Al Murray, the comic behind the stand-up creation The Pub Landlord, has criticised as “ridiculous” other comedians who embrace political views.
In the wake of comments by a BBC commissioning editor that there was a dearth of right-wing comics in broadcasting, Murray spoke of his annoyance at being branded a “lefty”. “I have never run my colours up any particular mast and I wouldn’t,” he said.
In an interview with The Independent, Murray said that comedy’s role was to lampoon politics, not to champion it. “Comics have got to find it all ridiculous and send all of it up,” he said. “The minute you take sides you are not doing that. You put one lead boot on and you will no longer be able to prick everybody. We are supposed to be mischievous and think they are all ghastly.”
Murray was speaking out ahead of the move of his BBC radio show, 7 Day Sunday, to the Saturday schedule on Radio 5 Live. Although the show is news-based, he will ban guests from expressing political opinions. “We are trying to be daft about the week’s news. People who expect answers and political solutions from comics are looking in the wrong place,” he said. “If someone expresses a point of view ‘I say no opinions allowed on this show’.”
Such a neutral stance won’t necessarily be easy for Murray to maintain given the continuing popularity of his reactionary Pub Landlord character, which is currently on tour. Although Murray uses the persona to ridicule the views of a Little Englander, he sometimes finds audience members who share the landlord’s outlook, which is lately based on the view that Ukip are of the left and that a European Union needs to be enforced by British invasion.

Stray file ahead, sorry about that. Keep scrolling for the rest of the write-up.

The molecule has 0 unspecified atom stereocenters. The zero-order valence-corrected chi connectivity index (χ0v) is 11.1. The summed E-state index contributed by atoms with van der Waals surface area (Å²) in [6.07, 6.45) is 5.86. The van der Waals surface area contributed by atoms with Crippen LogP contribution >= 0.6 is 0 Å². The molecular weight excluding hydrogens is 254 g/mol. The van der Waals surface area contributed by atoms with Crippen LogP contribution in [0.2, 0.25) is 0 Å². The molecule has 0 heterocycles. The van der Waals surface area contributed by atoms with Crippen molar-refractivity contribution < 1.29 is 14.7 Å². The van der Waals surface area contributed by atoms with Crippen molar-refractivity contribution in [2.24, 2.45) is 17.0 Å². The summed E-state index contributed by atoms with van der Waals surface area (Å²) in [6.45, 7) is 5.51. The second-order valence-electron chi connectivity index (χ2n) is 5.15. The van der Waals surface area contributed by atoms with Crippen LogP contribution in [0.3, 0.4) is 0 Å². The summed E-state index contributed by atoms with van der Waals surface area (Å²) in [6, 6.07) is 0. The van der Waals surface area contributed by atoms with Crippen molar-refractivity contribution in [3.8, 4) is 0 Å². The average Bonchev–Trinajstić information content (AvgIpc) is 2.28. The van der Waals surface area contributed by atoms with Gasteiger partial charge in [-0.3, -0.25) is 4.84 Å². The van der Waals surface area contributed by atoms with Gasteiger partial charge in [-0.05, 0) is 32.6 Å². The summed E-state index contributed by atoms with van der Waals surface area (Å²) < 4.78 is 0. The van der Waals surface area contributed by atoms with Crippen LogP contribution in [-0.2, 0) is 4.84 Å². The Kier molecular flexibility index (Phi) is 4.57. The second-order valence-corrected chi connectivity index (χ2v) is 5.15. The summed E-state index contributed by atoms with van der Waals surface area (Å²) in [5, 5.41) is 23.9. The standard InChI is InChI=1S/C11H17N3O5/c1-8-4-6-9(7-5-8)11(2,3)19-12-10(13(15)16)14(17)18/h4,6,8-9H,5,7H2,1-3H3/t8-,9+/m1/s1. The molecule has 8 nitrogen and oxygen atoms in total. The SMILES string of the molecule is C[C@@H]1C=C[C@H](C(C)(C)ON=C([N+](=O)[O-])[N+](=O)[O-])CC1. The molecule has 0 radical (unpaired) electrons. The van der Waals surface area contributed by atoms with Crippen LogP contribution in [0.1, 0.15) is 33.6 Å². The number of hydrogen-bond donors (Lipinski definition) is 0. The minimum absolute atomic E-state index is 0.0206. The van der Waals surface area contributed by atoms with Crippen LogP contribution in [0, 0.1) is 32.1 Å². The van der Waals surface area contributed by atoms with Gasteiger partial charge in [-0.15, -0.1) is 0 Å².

“He can be incredibly hare-brained and you still have people saying ‘Yeah, I like what you’re saying there mate,” says Murray. “I get flak for it and people saying ‘Aren’t you worried some people don’t understand it’s a turn?’ No! I’m laughing at these people! In their face!”
Nonetheless, he admits to sharing the Pub Landlord’s obsession with The Second World War. Murray said he had “long discussions” with his radio idol Danny Baker – who will occupy the preceding slot in the 5 Live schedule – “about how many books about Hitler we have got in the house”.
This “fascination with World War Two” is a common theme among “an entire stripe of the British male population”, he said, and one he is attempting to wrestle with in a book he is writing, called Watching War Films with My Dad.
“The childhood [for boys] of the Seventies was Action Man, Airfix and A Bridge Too Far on the telly. The book talks about growing up with all that stuff but trying to put it all aside. When you are a boy you are into it because it’s explosions and machine guns, and a big adventure but when you grow up you realise it’s utterly horrendous.”
He has peppered the book with amusing and interesting facts – including an “amazing incident” in which Montgomery of Alamein's career was“nearly completely derailed by a pig”. But he admits to have thought hard about reconciling his views on WWII with the conflicts that Britain is currently involved in. “That’s all tangled up in the book. It’s ‘difficult’, in one word.”
Having remarked that funeral processions at Wootton Bassett had turned into “public expressions of dissatisfaction” over Government policy, Murray checked himself. “I’m in danger of holding an opinion.”
After establishing himself on ITV, Murray, 45, is becoming a prominent radio presenter with another show on commercial network Planet Rock. He has risked being accused of “heresy” by describing the Sex Pistols as a “straight up rock band” and, as an accomplished drummer, he discusses the contentious subject of rock drumming every week. “It’s a colossal can of worms,” he said. “People don’t really care about politics but they really care about music.”
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